Relocation is what the court calls the act by one parent to alter a child’s living arrangements which involves a significant geographical separation from the other parent. That is, allowing one parent to move a child some distance away from the other parent.
Relocation is what the court calls the act by one parent to alter a child’s living arrangements which involves a significant geographical separation from the other parent. That is, allowing one parent to move a child some distance away from the other parent. It is considered one of the most difficult and controversial issues in family law.
Amendments to the Family Law Act require parents to consult and endeavor to agree where there is shared parental responsibility about the major, long term issues affecting a child. This includes changes to living arrangements that make it significantly more difficult for the child to spend time with a parent.
A common example is where one parent meets a new partner who resides elsewhere and they wish to marry. As a result, the parent wishes to relocate with the child a significant distance away from the other parent.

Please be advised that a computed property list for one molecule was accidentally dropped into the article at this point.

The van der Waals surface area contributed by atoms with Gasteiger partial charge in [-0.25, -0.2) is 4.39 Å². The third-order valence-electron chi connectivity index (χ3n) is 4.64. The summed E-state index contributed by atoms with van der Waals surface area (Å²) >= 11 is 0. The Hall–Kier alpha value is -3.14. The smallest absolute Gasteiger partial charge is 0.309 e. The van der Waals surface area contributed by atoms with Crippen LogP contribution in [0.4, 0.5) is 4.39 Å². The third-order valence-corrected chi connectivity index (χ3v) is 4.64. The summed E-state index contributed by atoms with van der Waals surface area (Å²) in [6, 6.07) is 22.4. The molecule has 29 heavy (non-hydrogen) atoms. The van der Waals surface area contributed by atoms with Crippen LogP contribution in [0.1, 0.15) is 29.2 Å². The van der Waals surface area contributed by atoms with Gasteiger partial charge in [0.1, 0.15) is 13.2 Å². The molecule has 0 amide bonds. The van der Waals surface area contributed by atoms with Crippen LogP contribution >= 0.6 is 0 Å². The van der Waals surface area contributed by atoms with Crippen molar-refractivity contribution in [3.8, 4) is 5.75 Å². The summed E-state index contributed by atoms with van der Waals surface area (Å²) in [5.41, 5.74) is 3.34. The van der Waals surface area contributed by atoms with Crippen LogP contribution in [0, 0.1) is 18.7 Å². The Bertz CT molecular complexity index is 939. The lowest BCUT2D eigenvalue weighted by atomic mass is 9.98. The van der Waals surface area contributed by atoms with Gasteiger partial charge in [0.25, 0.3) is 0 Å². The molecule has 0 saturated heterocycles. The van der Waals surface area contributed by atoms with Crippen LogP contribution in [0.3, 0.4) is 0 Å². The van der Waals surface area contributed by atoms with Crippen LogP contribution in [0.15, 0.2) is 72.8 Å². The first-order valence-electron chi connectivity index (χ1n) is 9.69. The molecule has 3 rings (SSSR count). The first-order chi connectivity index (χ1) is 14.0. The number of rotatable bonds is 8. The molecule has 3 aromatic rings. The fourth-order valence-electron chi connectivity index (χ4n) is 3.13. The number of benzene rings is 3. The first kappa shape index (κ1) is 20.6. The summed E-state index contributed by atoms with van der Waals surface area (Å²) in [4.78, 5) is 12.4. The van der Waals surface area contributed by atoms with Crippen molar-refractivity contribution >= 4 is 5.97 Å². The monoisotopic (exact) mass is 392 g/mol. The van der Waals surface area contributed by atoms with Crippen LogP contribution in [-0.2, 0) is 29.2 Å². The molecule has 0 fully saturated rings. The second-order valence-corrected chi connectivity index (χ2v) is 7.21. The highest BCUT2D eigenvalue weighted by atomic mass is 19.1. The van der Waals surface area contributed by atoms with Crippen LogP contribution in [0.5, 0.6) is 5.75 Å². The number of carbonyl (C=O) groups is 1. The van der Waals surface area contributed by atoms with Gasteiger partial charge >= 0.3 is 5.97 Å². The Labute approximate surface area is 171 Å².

The parent has a responsibility to consult with the other and seek consent to move. If the parent is agreeable, arrangements can be made for the child to see that parent as agreed between them. If the parent does not consent, relocation with the child cannot occur. An order must be sought from court permitting a move.
The intention of the legislation is for both parents to have an ongoing, meaningful relationship with the child and to make an order that is in the child’s best interests. The legislation encourages maximum involvement from both parents.
These cases are difficult because the courts realize the importance of allowing both parents to have an active role in raising of the child, but acknowledge parents should have freedom to move around and get on with their lives either to form new families or take up lucrative job opportunities. A judge will consider the following:
If no agreement, you cannot make a unilateral decision to move and should seek legal advice. Regardless of any principles the court might apply, each case will be determined on its individual facts.